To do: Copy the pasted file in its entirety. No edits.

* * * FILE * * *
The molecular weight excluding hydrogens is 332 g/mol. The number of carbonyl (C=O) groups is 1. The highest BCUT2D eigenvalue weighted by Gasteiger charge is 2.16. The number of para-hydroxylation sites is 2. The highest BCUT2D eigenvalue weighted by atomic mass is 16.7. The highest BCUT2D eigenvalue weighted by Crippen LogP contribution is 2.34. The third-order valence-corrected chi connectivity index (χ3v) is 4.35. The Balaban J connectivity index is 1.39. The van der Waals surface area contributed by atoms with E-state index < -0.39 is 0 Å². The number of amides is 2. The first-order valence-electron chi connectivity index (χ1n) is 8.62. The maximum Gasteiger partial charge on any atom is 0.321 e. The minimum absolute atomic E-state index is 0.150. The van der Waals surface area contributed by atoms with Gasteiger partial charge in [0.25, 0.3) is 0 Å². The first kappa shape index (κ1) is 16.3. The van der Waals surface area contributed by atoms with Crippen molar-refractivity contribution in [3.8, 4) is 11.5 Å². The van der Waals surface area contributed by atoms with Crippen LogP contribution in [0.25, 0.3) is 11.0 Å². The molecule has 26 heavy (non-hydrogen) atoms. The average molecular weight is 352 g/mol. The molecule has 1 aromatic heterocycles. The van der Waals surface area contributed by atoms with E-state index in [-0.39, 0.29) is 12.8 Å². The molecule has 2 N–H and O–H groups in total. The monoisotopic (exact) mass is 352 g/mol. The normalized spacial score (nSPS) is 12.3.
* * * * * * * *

The molecular weight excluding hydrogens is 332 g/mol. The number of carbonyl (C=O) groups is 1. The highest BCUT2D eigenvalue weighted by Gasteiger charge is 2.16. The number of para-hydroxylation sites is 2. The highest BCUT2D eigenvalue weighted by atomic mass is 16.7. The highest BCUT2D eigenvalue weighted by Crippen LogP contribution is 2.34. The third-order valence-corrected chi connectivity index (χ3v) is 4.35. The Balaban J connectivity index is 1.39. The van der Waals surface area contributed by atoms with E-state index < -0.39 is 0 Å². The number of amides is 2. The first-order valence-electron chi connectivity index (χ1n) is 8.62. The maximum Gasteiger partial charge on any atom is 0.321 e. The minimum absolute atomic E-state index is 0.150. The van der Waals surface area contributed by atoms with Gasteiger partial charge in [0.25, 0.3) is 0 Å². The first kappa shape index (κ1) is 16.3. The van der Waals surface area contributed by atoms with Crippen molar-refractivity contribution in [3.8, 4) is 11.5 Å². The van der Waals surface area contributed by atoms with Crippen LogP contribution in [0.25, 0.3) is 11.0 Å². The molecule has 26 heavy (non-hydrogen) atoms. The average molecular weight is 352 g/mol. The molecule has 1 aromatic heterocycles. The van der Waals surface area contributed by atoms with E-state index in [-0.39, 0.29) is 12.8 Å². The molecule has 2 N–H and O–H groups in total. The monoisotopic (exact) mass is 352 g/mol. The normalized spacial score (nSPS) is 12.3.